The primary feature of life insurance is to influence funds to establish an estate that can provide for surviving loved ones or to leave behind something to an organization like a church or charity. Single Premium Whole Life (SPL) is a kind of life insurance in which a large sum of cash is paid into the insurance policy in exchange for a death benefit that is fully guaranteed to remain paid-up until you die. In this article, we look at a few of the different variations of SPL available, which provide a broad range of funding options and cash out provisions.
With single-premium life insurance policies, the funds invested in the policy build up rapidly because the insurance policy is completely funded by the policyholder. The size of the death benefit will depend on the money invested and the age group and overall health of the insured person. From the insurance company’s viewpoint, a young person is considered to have a longer remaining life span, allowing the cash paid in more time to increase before the death benefit is anticipated to be paid out. And, normally, the greater the amount of cash you originally contribute to your insurance policy, the higher your death benefit will be. For instance, a 60-year-old woman might use a $25,000 single premium to provide a $50,000 tax-free death benefit to her named beneficiaries, whereas a 50-year-old male’s $100,000 single premium might provide a $400,000 death benefit.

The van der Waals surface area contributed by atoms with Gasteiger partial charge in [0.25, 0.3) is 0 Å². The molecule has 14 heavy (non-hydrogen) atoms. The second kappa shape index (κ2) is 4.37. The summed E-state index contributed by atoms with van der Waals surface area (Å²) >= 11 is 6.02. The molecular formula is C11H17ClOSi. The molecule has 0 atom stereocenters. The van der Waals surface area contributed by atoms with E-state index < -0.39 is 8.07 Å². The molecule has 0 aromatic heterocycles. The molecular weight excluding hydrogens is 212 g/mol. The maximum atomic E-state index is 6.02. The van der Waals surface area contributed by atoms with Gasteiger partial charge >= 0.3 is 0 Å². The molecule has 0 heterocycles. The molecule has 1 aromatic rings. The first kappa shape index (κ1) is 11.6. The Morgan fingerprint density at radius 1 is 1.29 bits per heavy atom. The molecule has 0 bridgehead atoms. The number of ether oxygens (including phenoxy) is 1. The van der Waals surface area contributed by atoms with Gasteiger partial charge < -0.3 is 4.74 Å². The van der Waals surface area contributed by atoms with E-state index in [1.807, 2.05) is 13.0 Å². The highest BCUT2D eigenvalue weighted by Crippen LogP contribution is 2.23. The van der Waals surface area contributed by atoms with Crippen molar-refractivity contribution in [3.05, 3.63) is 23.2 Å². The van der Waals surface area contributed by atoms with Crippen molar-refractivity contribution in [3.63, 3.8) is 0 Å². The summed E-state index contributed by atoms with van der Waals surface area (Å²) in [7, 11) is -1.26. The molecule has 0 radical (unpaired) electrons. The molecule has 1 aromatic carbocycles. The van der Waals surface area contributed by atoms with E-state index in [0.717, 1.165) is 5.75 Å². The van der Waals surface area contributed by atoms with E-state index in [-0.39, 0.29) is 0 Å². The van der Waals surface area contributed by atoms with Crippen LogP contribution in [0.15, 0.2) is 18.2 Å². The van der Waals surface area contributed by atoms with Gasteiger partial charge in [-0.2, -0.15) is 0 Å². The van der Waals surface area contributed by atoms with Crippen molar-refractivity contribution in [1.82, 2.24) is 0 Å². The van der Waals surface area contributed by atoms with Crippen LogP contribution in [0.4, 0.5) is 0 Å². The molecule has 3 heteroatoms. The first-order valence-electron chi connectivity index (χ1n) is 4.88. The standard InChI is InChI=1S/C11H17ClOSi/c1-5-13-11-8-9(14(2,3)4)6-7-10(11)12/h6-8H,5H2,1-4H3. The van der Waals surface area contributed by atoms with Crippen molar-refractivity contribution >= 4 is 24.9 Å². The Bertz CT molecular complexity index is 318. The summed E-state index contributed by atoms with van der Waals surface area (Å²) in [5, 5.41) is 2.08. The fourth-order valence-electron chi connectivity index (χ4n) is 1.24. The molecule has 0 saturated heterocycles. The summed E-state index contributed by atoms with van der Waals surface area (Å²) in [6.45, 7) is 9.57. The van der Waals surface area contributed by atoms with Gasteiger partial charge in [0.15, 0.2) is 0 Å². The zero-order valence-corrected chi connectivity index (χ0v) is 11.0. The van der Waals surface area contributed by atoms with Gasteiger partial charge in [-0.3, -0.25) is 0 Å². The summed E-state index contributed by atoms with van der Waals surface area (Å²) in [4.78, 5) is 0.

As the death benefits of life insurance policies present you with an effective means to provide for your surviving dependents, you also want to consider unforeseen expenses that might crop up as you age. You most likely understand the necessity of long-term care insurance, as long-term care can commonly turn out to be a costly predicament. But imagine you have delayed purchasing this essential coverage because you cannot bring yourself to pay the yearly premiums? SPLs can provide a legitimate solution.
Many SPL policies will provide tax-free accessibility to the death benefit to cover long-term care costs. This function can help in protecting your other assets from the possible frustrating cost of long-term care. The death benefit leftover in the policy once you die will pass tax-free to your named beneficiaries. And if you do not utilize any of it, the funds will go to your surviving loved ones just as you had initially planned. Consequently, your SPL plan enables you to cover your long-term care requirements, but still leaves the greatest possible amount of your death benefit unimpaired for your surviving dependents.
A wide variety of SPL policies also consists of a feature that will let you remove part of the death benefit if you are clinically diagnosed with a critical illness and have a life expectation of 12 months or less. This versatility allows you to put away a significant single-premium payment into an SPL insurance policy, which is crucial to contemplate if you have limited economic assets outside of your SPL.
There are two well-known single-premium policies that offer distinctive investment options.
Single-premium whole life pays a fixed interest rate depending on the insurer’s investment experiences and existing economic circumstances. A mutual insurance company might also pay out dividends to policyholders.
Single-premium variable life enables policyholders to pick from a menu of expertly managed stock, bond and money market sub-accounts, as well as a fixed account.